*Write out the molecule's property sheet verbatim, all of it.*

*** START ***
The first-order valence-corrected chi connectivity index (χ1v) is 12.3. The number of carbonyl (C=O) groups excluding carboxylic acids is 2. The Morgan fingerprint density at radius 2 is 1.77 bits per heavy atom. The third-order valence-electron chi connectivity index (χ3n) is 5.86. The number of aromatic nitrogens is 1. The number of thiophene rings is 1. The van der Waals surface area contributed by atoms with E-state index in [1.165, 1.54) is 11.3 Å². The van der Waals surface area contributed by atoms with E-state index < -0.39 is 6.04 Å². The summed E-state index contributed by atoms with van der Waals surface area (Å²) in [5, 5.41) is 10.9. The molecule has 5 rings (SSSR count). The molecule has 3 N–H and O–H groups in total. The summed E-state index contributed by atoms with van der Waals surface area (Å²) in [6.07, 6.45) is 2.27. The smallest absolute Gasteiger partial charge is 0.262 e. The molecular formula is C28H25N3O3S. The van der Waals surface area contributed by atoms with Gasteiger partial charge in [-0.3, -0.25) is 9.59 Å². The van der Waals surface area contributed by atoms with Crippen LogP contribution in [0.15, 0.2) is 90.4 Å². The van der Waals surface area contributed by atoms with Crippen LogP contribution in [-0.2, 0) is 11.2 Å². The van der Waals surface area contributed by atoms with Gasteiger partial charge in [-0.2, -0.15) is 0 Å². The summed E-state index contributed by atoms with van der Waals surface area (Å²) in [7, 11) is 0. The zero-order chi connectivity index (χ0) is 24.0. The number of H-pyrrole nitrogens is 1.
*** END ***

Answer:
The first-order valence-corrected chi connectivity index (χ1v) is 12.3. The number of carbonyl (C=O) groups excluding carboxylic acids is 2. The Morgan fingerprint density at radius 2 is 1.77 bits per heavy atom. The third-order valence-electron chi connectivity index (χ3n) is 5.86. The number of aromatic nitrogens is 1. The number of thiophene rings is 1. The van der Waals surface area contributed by atoms with E-state index in [1.165, 1.54) is 11.3 Å². The van der Waals surface area contributed by atoms with E-state index < -0.39 is 6.04 Å². The summed E-state index contributed by atoms with van der Waals surface area (Å²) in [5, 5.41) is 10.9. The molecule has 5 rings (SSSR count). The molecule has 3 N–H and O–H groups in total. The summed E-state index contributed by atoms with van der Waals surface area (Å²) in [6.07, 6.45) is 2.27. The smallest absolute Gasteiger partial charge is 0.262 e. The molecular formula is C28H25N3O3S. The van der Waals surface area contributed by atoms with Gasteiger partial charge in [-0.3, -0.25) is 9.59 Å². The van der Waals surface area contributed by atoms with Crippen LogP contribution in [0.15, 0.2) is 90.4 Å². The van der Waals surface area contributed by atoms with Crippen LogP contribution in [-0.2, 0) is 11.2 Å². The van der Waals surface area contributed by atoms with Gasteiger partial charge in [-0.2, -0.15) is 0 Å². The summed E-state index contributed by atoms with van der Waals surface area (Å²) in [7, 11) is 0. The zero-order chi connectivity index (χ0) is 24.0. The number of H-pyrrole nitrogens is 1.